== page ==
Parents seek new school for Glendale Building is crumbling, but crowded facilities get higher priority

'We have been overlook'

Maintenance budget cut, so repair work will again be scanted

August 27, 1998|By Kris Antonelli | Kris Antonelli,SUN STAFF

Tired of excuses, parents are demanding that Glendale Elementary School -- the most dilapidated of Anne Arundel County's 117 schools -- be bumped to the top of the list of schools to be replaced.

Glendale, on Carroll Road in Glen Burnie, is one of three schools ranked as maintenance nightmares by the school system. But the other two -- Brooklyn Park Middle and Belvedere Elementary -- are empty while renovations are under way.

About 500 students will begin school at Glendale on Monday.

Built 48 years ago, when classroom computers were unheard of and children went home for lunch, it is out of date. Its bathroom sinks are stained with rust, lead paint is chipping in the stairwells, and leaky windows are too old to be replaced. It has no air conditioning, and parents say on a hot day, temperatures on the third floor reach the 90s.

"We can't do any long-standing repairs, like replacing all the windows. We just don't have the funds for that," said Ed Almes, head of school maintenance. "So, we try to keep the body alive, but sometimes, we don't have all the parts."

Fed up, some parents have resorted to doing work at the school -- caulking windows and replacing broken panes to keep their children dry.

The parents also are mobilizing. On Sept. 16, when the school board holds a public hearing on its capital improvement budget and debates what construction projects to undertake, Glendale parents say they will be there to complain about the crumbling school.

They have gotten the attention of local politicians, who toured the school last month while stumping for primary votes.

"The problem is that we have been overlooked," said Cindy Thompson, president of the Citizens Advisory Committee. "We are not overcrowded, and we are not likely to be because there is little new development here."

Three new schools -- Piney Orchard in Odenton, Mountain Road Corridor Elementary in Pasadena and South County Middle School -- are seen as more urgently needed by school officials and will be built before Glendale stands a chance of renovation.

For the same reason, major renovations are being done on schools built after Glendale.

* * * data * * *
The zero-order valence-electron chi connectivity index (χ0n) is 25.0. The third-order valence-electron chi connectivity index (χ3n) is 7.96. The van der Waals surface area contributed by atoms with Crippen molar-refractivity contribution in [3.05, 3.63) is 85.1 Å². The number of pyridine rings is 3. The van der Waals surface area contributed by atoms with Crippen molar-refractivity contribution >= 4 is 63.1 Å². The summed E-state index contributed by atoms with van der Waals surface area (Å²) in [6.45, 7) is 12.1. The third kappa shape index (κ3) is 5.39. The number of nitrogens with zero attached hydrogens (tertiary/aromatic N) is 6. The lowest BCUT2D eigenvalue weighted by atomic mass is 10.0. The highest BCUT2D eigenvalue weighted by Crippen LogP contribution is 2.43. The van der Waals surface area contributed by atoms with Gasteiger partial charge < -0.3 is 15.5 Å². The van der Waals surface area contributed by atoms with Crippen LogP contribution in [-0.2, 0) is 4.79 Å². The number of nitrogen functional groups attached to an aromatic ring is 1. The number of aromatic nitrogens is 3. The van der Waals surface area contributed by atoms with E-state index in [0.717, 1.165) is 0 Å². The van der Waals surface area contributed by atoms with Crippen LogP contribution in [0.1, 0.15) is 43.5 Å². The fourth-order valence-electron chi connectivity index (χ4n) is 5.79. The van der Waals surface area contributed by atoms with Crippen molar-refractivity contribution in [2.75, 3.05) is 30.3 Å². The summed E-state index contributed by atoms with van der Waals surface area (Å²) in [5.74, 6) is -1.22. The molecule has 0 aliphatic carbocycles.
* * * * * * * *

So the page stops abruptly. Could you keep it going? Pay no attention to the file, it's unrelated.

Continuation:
Crowding is key

According to school records, the $100,000 needed for preliminary study of Glendale will not be available until 2001. No work could begin until at least 2002, and that date is doubtful.

Schools move up and down the priority list of construction projects largely dependent on how crowded they are. Another school, in an area where many homes are being built, could push Glendale lower.

It might be better if Glendale were not on the list at all. "Part of the problem is that if a school is on a list to be renovated or rebuilt, [school officials] don't put much into repairing it," said Diane R. Evans, a Democratic County Council member running for county executive and one of the politicians who recently toured the school. "But it could be years before it is rebuilt or renovated."


The most school maintenance crews can do is keep things patched up.

They have installed air conditioning in the media center and in the computer lab, which has been fitted with carpet and rewired so that printers and computers can be used at the same time without a fuse blowing.

Principal Jane Smith picked up ceiling fans and other hand-me- downs from the old Jacobsville Elementary. Smith found that the maple child-size chairs and tables brighten up the library.

"We got first pick of the things from Jacobsville because we were in the worst shape," Smith said.

This summer, a fresh coat of bright blue paint makes hallways, classrooms, bathrooms and lockers look less dingy. Crews also covered exposed radiators and replaced worn asbestos tiles.

"The paint really makes a difference in here," Smith says. "We were supposed to be painted several years ago, but it was always postponed."

Almes said about 50 county schools need major repairs such as heating, electrical wiring, carpet, roofs, asbestos removal in ceilings and plumbing fixtures. About 85 schools are on the maintenance backlog, needing about $80 million in work. Still, this year, the school board cut $1.5 million from the maintenance budget.

"So, some of these repairs will be pushed back," Almes said. "Next year, we will have to double up again."

But the school has more serious problems. One bathroom serves the 73 staff members and teachers. One large room serves as auditorium, cafeteria and gym so that Smith cannot schedule events at the same time the student body is rotating through lunch.

Not the worst

Because of asbestos, wiring for computers or new appliances has to be run on the outside of walls and floors. Pipes are exposed and some are cracking. The new ceiling fans do little to cool classrooms with 10-foot ceilings. Because water from the fountains is often rust-colored, children must drink bottled water from coolers brought in.

Smith, an educator for 26 years, said that while her school needs work and she would be happy to get a new one, it is not the worst she has seen.

"I think our parents just want to make sure that we are not pushed aside for another school that is overcrowded," she said.

Pub Date: 8/27/98

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